And yet another study showing the link between blood sugar and risk for dementia. This study, in the NEJM, http://www.nejm.org/doi/full/10.1056/NEJMoa1215740, was carried out over 7 years on average and the HMO that did the study had lots of blood sugar data over that time. The association of high blood sugar not defined as diabetes but pre-diabetes was linked to a moderate increase in risk for dementia (18% higher). However, in those with diabetes and average blood sugars at 190mg% versus 160mg%, the risk was 40% higher.
The outcome of dementia due to sustained high blood glucose levels has been referred to as Type 3 diabetes or “neuroaging”. Regardless of what we call it, the concept here is clear: glucose (sugar) is toxic to the body and perhaps by keeping better control of our diabetes, or staving off diabetes through aerobic exercise and a better diet, we just might get Alzheimer’s later than sooner. This may be one of the “secrets” to living independently longer instead of relying upon others or memory care. It is noteworthy that within 7 years the risk of diabetes was measured by detecting more people having developed dementia within this time-frame, so it’s a bit more clear as to the short time-frame in which deterioration occurs, not decades, but just a few years. Interpretation: If you are an older adult with diabetes and “feel just fine” but are not at your “A1C goal”, consider thinking differently since your risk of dementia and your ability to remain independent is being defined for you.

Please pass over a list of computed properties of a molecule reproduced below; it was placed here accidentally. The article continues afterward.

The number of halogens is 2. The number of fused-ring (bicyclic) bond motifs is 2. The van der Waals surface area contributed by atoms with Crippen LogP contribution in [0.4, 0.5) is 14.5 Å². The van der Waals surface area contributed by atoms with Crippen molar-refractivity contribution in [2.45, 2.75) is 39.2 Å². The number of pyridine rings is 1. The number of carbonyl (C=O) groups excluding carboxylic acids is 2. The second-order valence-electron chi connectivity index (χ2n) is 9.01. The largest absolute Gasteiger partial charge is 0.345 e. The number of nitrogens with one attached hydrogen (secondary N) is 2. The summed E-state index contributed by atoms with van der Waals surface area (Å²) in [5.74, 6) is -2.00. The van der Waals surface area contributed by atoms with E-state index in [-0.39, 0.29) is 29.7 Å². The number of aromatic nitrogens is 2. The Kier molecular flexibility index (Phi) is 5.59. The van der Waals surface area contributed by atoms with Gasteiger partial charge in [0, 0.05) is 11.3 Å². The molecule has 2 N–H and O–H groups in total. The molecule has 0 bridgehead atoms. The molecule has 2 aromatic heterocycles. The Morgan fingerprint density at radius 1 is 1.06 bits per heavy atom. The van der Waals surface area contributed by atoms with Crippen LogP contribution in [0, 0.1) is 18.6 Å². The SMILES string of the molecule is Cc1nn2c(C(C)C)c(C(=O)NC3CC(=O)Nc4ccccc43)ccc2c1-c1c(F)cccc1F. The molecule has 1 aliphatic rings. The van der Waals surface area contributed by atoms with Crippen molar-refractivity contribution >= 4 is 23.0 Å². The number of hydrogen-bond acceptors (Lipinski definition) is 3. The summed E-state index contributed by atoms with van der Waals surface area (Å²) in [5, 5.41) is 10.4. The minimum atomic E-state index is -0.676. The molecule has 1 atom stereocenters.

One last comment: Attaining too tight control of your diabetes can increase your risk of low blood sugar (hypoglycemia), and low blood sugar is also a risk for cognitive impairment and dementia. So remember- “When you’re in balance you’re in control”! Take charge of your diabetes! It was falsely reported in a health newsletter that this study contradicts the study where low blood sugar is a link to dementia, because both high and abnormally low blood sugars are risk factors for dementia.